Top 10 Tips to Ask for a Pay Rise

Want to be recognised for the contribution you made at work last year? You need to ask for a Pay Rise. Here's our top tips for making your case. By Ros Toynbee

1. Check the intranet for relevant company policies and procedures. When are pay-rises given? Is there a maximum raise you can be eligible for (or a bands system to adhere to), how are you going to be evaluated?
2. Build a business case for your raise. Write down all the things you've achieved for your team or department. Where have you added greatest value? Think money earned, savings created, efficiencies made, relationships with clients/suppliers improved. If you can quantify it in pounds and pence, or expressed as percentage increases (or decreases) so much the better. Figures give you evidence and credibility. It's not enough to say 'I haven't had a pay-rise in 2 years'. Have evidence printed off which you can point to e.g. KPI figures, thank you emails from clients. Write this up into a bullet-pointed memo for your manager.
3. Research what you can achieve and pick a reasonable figure. Use a salary checker website and see if you can get a sense of what you are worth in the market place. Speak to peers in other companies about what they earn. But be aware of your sector and the company's situation too. Be seen to value yourself, but don't be greedy. Women, whatever you think you should ask for, double the increase. Chances are you're valuing yourself way too low. You want your boss to sit up when you make your request! If he agrees too quickly, you undersold yourself.
4. Consider likely objections. What are your boss' likely push-backs? Have you considered how you will respond? Preparation is key, and will ensure you stay assertive even if your knees are trembling under the table.
5. Pick the right time to speak to your boss and request a meeting. Good 'right times' are straight after you've won that big account, wowed that client, got a huge pat on the back from your boss' boss and you're visible for all the right reasons. Be clear about the purpose of your meeting, and have it behind closed doors - not over coffee. Do you really want anyone else to overhear this most private of conversations?
6. Take control of the meeting. Set out your agenda - and work through it. Start by reiterating your purpose which is that you'd like to discuss the value you have added to this company, and you want a salary increase to reflect your new responsibilities/impact. Pass them your memo and work through the points you have made. Seek agreement from your boss that this is a fair reflection of what you have achieved. State what you would like as an increase. Thenů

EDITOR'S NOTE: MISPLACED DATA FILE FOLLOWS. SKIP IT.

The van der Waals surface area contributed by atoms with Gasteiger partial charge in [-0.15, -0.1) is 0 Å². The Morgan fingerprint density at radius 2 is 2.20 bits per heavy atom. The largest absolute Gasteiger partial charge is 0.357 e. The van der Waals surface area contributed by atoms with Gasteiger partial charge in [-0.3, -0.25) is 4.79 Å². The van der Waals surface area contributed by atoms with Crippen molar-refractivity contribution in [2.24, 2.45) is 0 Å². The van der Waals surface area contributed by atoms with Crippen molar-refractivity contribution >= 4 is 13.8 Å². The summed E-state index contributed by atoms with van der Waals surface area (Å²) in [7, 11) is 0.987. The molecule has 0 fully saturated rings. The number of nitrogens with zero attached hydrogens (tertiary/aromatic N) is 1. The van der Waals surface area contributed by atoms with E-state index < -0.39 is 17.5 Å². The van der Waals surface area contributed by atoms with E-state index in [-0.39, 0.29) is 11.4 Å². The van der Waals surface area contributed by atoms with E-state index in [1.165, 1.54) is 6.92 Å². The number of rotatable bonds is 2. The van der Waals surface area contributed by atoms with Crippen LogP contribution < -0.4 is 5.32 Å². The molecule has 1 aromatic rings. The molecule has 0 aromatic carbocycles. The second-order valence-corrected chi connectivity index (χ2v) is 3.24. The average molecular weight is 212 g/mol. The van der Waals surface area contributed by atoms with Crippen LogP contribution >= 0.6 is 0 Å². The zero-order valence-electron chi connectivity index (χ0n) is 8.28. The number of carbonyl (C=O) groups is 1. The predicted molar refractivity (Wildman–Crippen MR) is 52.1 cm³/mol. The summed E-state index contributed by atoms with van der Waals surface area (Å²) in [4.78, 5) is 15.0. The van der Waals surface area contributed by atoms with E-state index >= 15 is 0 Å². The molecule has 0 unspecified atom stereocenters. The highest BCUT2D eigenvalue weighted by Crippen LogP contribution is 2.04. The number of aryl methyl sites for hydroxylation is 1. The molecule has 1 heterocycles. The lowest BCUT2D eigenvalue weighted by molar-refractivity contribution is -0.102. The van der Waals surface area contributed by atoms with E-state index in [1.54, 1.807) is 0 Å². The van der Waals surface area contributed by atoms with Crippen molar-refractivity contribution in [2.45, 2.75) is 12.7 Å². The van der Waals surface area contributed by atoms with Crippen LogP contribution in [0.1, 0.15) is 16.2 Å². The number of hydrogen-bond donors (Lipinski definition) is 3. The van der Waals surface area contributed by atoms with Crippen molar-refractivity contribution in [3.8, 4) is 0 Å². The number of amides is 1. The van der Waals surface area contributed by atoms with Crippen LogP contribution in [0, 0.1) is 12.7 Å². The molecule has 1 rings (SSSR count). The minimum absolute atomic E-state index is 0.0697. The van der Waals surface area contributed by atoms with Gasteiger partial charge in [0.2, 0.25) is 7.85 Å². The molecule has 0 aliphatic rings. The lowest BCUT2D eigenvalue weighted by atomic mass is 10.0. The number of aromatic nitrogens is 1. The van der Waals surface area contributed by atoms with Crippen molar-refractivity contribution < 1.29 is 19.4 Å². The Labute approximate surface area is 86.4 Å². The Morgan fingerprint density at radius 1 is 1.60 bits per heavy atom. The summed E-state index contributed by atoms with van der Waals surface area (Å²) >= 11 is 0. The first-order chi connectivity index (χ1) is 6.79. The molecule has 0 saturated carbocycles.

7. Give your boss time to consider. Let your boss know that you appreciate he needs time to go through this and perhaps seek permission from his boss or the budget holder. Agree a date to come back and discuss the outcome. It is unfair to expect him to give you an answer on the spot.
8. Don't take a 'no' at face value, or be defeated by it. If it's a no, ask why it was a 'no'. Perhaps your timing doesn't follow company procedure, perhaps there's a pay freeze, or some other legitimate reason. Sometimes however the reason is personal. Be prepared to ask the question 'what would make it a 'yes' next time?' and be humble enough to accept that Gary did sell more than you or that Kate worked 70 hour weeks on that project but you didn't show the same commitment (or whatever the perceived lack is). At the same time, if there is evidence that your colleagues have achieved pay rises under similar circumstances you shouldn't back down. Close by asking when it would be acceptable to re-evaluate the situation: 3 months? 6 months from now?
9. Follow up. Put your review date in Outlook and make sure you do have that review meeting the 3 or 6 months later. Do what your boss suggested. Re-prepare your case and ask again. Have a fall back position you can live with should you need it e.g. the change in job title. While it's easy to say 'no' the first time, it gets progressively more embarrassing for your boss to say 'no' by the second or third time, so the odds are in your favour (provided you delivered of course).
10. If you still don't get that rise, look outside. One of the greatest boosts to your confidence can be that day you put your CV in front of a recruitment agent who tells you you're worth 25% more than what you thought you were - and that your skills are currently in demand.

If you have an Appraisal coming up, or would like to ask for a pay-rise, contact us for coaching on how to make the best possible case on 07861 714529 or email us. Information on our Coaching for Professionals programme is available here.